I approached the challenge of my next bureaucratic steps (in the Aliyah process) with stressful anticipation but was pleasantly surprised to find much of my anxiety unwarranted. While not completely seamless I am happy to say I am now in possession of my National Identity Card (Teudat Zehut), my necessary bank account is open and as a result am clear to receive my “basket of benefits” (Sal Klita) from the Absorption Ministry.
Granted, the process was not without its glitches but in one half of a tiring day I got done what I needed to in order to settle in permanently to my new hometown, Jerusalem. Full disclosure, Jerusalem was not my first choice. There is a saying that Jerusalem is a Jewish city, while Tel Aviv is an Israeli one. I was hoping to settle in a more Israeli one but a work opportunity will keep me in the eternal capital of the Jewish people for the foreseeable future, I could think of worse things.
I’ve been thinking about my maternal grandparents who made Aliyah from Detroit in the late 1960s and settled in Givatayim, a Tel Aviv suburb. My grandfather, a Hasidic rabbi, was among the last of his community to leave the Motor City in a rush of white flight. The Shul he founded there Beth Shmuel (see page 11 of Michigan Jewish History) still stands but now operates as a Baptist church. When he and my grandmother decided on Givatayim it was an undeveloped community in need of a synagogue and they opened one, it is still an active congregation. My grandfather passed away within a year of arriving in Israel and the following summer my mom took my sister and I to spend two months with my grandmother, I was three. The first time I saw my grandmother’s shchuna (neighborhood) there were but a few new buildings, all made from cement and stucco in what could best be described as post Israel independence architectural style. Calling it a style is a stretch but the rooms in the apartment were big and there was plenty of sunlight.
Between the scattering of buildings, there were many construction sites with mounds of dirt and rocks that three-year-old me considered a paradise-like playground. As the Rabbanit’s grandson I was spoiled by the neighbors and have fond memories of them buying me steamed corn on the cob and fresh sabras from street vendors. I would return to Givatayim every few years and each time the shchuna developed more and more as those construction sites sprouted into completed projects. By the time I arrived for my post high school gap years, there was no more room to build.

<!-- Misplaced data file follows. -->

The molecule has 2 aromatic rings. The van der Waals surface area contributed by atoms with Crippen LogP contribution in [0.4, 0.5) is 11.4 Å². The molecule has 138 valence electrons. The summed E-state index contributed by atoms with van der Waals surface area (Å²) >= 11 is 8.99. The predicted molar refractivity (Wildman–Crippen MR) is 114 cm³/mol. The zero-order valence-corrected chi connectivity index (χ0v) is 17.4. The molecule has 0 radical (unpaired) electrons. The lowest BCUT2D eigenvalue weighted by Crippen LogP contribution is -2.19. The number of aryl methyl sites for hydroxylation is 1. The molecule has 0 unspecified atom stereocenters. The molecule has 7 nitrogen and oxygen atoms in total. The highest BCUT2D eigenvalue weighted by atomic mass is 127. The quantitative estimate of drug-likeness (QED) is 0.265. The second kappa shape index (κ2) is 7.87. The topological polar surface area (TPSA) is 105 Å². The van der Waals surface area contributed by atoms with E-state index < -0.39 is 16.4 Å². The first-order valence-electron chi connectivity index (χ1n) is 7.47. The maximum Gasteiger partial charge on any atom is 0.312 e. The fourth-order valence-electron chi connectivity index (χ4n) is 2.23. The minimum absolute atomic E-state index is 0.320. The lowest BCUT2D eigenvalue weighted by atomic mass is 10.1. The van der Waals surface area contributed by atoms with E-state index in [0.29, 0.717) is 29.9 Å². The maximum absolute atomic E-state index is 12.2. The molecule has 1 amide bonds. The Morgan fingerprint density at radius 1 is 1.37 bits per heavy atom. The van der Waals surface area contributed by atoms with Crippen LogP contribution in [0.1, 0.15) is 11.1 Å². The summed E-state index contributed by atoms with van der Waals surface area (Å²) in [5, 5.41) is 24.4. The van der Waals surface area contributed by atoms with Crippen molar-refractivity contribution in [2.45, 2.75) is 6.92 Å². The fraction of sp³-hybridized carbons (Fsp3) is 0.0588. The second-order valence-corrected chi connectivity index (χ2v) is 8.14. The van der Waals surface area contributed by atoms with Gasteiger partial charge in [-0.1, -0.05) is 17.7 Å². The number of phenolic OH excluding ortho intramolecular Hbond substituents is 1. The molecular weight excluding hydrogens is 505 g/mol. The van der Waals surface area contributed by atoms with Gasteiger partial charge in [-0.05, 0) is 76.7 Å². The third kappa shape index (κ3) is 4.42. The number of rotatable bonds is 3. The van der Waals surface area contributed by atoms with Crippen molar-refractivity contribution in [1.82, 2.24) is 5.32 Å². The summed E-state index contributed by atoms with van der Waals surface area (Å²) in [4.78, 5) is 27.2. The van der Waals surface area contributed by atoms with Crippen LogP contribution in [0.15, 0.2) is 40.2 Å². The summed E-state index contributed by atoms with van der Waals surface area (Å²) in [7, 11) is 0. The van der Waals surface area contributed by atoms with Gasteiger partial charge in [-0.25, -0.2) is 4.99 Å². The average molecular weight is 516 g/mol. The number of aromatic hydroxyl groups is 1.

In the subsequent years over many visits to Israel with my wife and children, Jerusalem became the central point of our stays. While we visited other parts of the country, Jerusalem was always our base. Both my wife and I have siblings, other relatives and many friends in the area. Just like Givatayim seemingly grew and changed in each of my childhood visits, so too Jerusalem over the past thirty plus years. Everytime I come back, Jerusalem grows in size, population and infrastructure as does the rest of the country.
I should be enjoying what really is a daring adventure for this stage of life. For me, this move is romantic, exciting and fills me with the optimism of a new future. I have chosen a country constantly on the move. Yet at the same time I am gripped by impatience, stress and anxiety. I am trying to suppress any negativity and live by one of my favorite creeds; “Positivity is a choice.” Easier said than done for an old hand like me especially when faced with regulations I simply don’t understand. For example I spent over two hours at the bank opening an account. They seemed to have been clearing me for access to top secret intelligence briefings. After providing them with blood, urine and DNA samples from every living blood relative they let me open the account but would not take any money from me to deposit into the account, that apparently only comes after the National Security Agency clears me of terrorist ties. When I was finally allowed to deposit money into the account, the bank at first refused my check because the check drawn on my American account did not have an address printed on it. Duh! I moved to Israel and do not have an American address.